RENO, NV - Instead of the sound of basketballs on the floor of the Reno Events Center, it's the clacking and clanging of metal on anvil with hammer.
There are more than 30 teams out here competing in the draft class, shaping shoes from a straight bar.
It's a lot of work, and just one of the many events at this year's American Farriers Association Annual Convention.
”The only way you are gong to learn to do something is to be coached, and that's what I do while I am here,” says Rollie Gallego, a farrier from Hawaii.
Organizers of the convention say the industry, which goes back to Roman Times, is holding its own.
Not all farriers make shoes like this, but some actually like it.
“For me personally, It's an art form,” says instructor Jim Blurton.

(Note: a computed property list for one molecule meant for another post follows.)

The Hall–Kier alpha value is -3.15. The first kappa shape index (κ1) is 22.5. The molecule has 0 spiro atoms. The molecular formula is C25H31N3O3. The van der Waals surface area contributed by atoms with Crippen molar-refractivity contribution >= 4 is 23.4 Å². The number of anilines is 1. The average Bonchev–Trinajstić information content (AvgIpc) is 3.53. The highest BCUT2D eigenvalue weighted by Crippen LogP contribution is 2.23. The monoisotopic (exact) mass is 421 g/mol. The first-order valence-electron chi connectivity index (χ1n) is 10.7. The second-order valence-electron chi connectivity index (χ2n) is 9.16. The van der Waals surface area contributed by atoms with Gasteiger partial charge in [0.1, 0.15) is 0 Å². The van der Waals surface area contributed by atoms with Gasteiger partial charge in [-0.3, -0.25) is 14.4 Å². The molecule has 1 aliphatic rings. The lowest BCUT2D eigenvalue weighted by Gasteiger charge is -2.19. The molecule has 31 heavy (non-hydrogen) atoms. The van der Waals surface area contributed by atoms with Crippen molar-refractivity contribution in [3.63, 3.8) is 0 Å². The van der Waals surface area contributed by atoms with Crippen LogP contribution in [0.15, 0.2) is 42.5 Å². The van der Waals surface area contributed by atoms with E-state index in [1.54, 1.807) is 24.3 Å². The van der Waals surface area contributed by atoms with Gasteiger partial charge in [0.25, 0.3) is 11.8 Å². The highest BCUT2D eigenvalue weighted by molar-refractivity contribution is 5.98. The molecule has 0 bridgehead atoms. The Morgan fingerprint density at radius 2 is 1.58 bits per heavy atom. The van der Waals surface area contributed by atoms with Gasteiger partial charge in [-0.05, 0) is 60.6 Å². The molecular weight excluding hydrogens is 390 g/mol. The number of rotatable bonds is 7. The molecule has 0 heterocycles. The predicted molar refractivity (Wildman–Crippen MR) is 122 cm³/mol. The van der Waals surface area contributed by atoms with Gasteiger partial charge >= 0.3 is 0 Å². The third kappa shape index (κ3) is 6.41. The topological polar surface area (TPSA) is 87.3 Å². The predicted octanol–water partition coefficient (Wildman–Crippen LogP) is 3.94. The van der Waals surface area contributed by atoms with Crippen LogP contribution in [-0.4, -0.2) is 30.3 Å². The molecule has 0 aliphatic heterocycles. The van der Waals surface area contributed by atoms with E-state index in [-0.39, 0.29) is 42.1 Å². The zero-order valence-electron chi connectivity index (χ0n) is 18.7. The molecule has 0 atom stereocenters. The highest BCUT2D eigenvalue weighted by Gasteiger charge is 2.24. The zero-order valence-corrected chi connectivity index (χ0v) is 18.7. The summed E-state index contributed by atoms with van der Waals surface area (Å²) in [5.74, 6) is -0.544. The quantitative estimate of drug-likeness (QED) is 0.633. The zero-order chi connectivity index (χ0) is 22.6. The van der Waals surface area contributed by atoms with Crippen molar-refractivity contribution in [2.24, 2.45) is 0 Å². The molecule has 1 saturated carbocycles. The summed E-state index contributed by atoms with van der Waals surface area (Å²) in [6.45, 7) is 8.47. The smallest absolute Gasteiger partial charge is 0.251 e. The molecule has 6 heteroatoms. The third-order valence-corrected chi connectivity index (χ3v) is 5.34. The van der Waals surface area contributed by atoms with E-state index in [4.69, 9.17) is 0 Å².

Blurton is from Wales, known internationally; he is here to give a demonstration on a specialized shoe.
Local horses have volunteered their feet for such classes, so calm they seem to know how important their role is.
Students and instructors alike are from all over the world... Japan, Sweden, Ireland, and right here in the U.S.
And if you think shoeing horses is just for men, think again.
“I was the first woman in the U.S and Canada to be licensed to shoe Thoroughbred race horses,” says Ada Gates-Patton, a farrier for 35 years.
By the way, she is still the only woman with such credentials.
Is this a profession for women? “Sure,” says Patton.
With less than an hour left, the teams continue to forge away on a skill that still has relevance; even in a world of SIM cards and smart phones.
About 500 farriers and blacksmiths attended this year's annual convention held in Reno.